After a trip to the grocery store this afternoon, my husband and I were talking about the rising prices of everything lately, and reminiscing about “the good ole days”. We made note of how dubious it seemed as children when our parents would talk about “the good ole days”.
Growing up I always heard my dad talking about “back in [his] day”, how gas was only 10¢ a gallon, or how when he was a child, there were no speed-limits, and really, I would never give his stories a second thought after they were told. Thinking back now, I find it funny how at only twenty-two years old, I am already telling my daughter about how things were “back in my day”. While I never “had to walk to school in the snow, up-hill both ways”, I’m often surprised to find myself sharing about “the good ole days” before I realize how much has changed even over the last few years.
I started driving when I was eighteen, and while I remember a time when gas was only 99¢ per gallon, when I started driving myself, it was still under $2.00 a gallon. When I started driving, you could buy a good used car for less than $2000.00 and now you’re lucky to find anything that even runs for that little.
I remember when my dad used to send me into the grocery store (by myself as a child, because it wasn’t thought to be so dangerous “back then”) to buy a case of Coke and it was only $2.99. Now, even the off-brands cost more than that. I remember buying a loaf of bread for less than a dollar, a candy bar for 50¢, and going to yard sales where things were almost being given away.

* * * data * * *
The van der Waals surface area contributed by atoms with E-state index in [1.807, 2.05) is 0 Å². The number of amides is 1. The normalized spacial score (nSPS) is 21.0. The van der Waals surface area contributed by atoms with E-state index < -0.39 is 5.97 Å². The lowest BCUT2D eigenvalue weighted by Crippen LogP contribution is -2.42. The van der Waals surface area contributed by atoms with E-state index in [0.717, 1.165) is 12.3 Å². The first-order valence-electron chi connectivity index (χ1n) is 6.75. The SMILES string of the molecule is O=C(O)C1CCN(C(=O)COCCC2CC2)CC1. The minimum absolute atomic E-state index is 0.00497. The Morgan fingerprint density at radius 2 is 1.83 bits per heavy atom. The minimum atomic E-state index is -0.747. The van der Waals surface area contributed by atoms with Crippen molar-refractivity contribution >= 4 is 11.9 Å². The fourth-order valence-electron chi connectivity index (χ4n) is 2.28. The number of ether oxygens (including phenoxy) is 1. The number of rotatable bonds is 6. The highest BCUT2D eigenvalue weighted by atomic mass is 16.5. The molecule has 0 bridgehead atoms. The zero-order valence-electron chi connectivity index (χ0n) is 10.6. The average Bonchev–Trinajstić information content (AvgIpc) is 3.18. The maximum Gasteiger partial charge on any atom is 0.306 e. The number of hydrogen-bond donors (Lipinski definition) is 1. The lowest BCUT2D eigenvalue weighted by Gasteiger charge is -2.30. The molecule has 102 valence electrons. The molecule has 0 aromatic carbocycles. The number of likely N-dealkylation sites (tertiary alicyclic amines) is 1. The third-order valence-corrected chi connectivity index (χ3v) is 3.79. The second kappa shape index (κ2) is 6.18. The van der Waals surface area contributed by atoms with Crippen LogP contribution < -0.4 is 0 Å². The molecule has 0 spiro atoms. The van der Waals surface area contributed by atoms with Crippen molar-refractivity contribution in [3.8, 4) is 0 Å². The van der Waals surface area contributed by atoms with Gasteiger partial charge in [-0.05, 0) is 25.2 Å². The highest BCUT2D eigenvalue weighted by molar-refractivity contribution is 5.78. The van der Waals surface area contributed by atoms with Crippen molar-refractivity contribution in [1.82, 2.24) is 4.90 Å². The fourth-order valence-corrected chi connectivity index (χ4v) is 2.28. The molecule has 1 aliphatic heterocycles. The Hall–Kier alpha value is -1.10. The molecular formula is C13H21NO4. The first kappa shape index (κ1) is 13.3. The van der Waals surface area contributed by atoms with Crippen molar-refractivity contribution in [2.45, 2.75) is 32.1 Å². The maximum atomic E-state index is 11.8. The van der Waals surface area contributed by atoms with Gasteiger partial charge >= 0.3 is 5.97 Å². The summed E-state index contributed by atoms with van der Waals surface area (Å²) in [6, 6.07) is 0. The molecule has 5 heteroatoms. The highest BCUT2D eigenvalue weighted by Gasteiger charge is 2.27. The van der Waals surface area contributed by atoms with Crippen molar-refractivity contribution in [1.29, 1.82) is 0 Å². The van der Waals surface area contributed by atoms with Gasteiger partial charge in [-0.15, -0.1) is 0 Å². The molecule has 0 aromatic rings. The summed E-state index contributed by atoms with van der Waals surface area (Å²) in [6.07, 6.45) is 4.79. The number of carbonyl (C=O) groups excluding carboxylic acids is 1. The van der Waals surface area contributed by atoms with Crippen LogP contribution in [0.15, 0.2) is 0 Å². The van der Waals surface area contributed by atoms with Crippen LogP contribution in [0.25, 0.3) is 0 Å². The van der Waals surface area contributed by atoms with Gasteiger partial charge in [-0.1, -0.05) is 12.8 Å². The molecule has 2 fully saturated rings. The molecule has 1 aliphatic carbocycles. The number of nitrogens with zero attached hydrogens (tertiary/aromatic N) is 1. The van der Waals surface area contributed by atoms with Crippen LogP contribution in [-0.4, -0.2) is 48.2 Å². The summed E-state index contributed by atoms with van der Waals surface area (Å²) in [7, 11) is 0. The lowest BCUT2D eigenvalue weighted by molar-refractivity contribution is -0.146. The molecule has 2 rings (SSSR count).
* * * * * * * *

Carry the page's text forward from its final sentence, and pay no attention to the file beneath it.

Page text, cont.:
As much as I had always thought about and planned my future when I was younger, it never crossed my mind that things would change so much. It’s not even just the cost of things, but the quality of things. I remember the furniture in my parents house when I was growing up, and diving from couch to couch and there were never any problems. These days, when my two-year-old sits on a piece of new furniture, you can listen to all of the springs groaning or popping and fabric beginning to tear. I remember building porches with my dad before I was even a teenager, and the fact that his cordless drill could build the whole structure without being charged, never crossed my mind. Nowadays, I can’t put one screw into the drywall without a battery needing to be charged.
As everything transforms, I find myself wondering how things will be when my daughter discovers the joys of change. What will the facts be when she and I sit and have similar conversations when she is living on her own?
“The only thing stays the same is that everything changes. Everything changes.”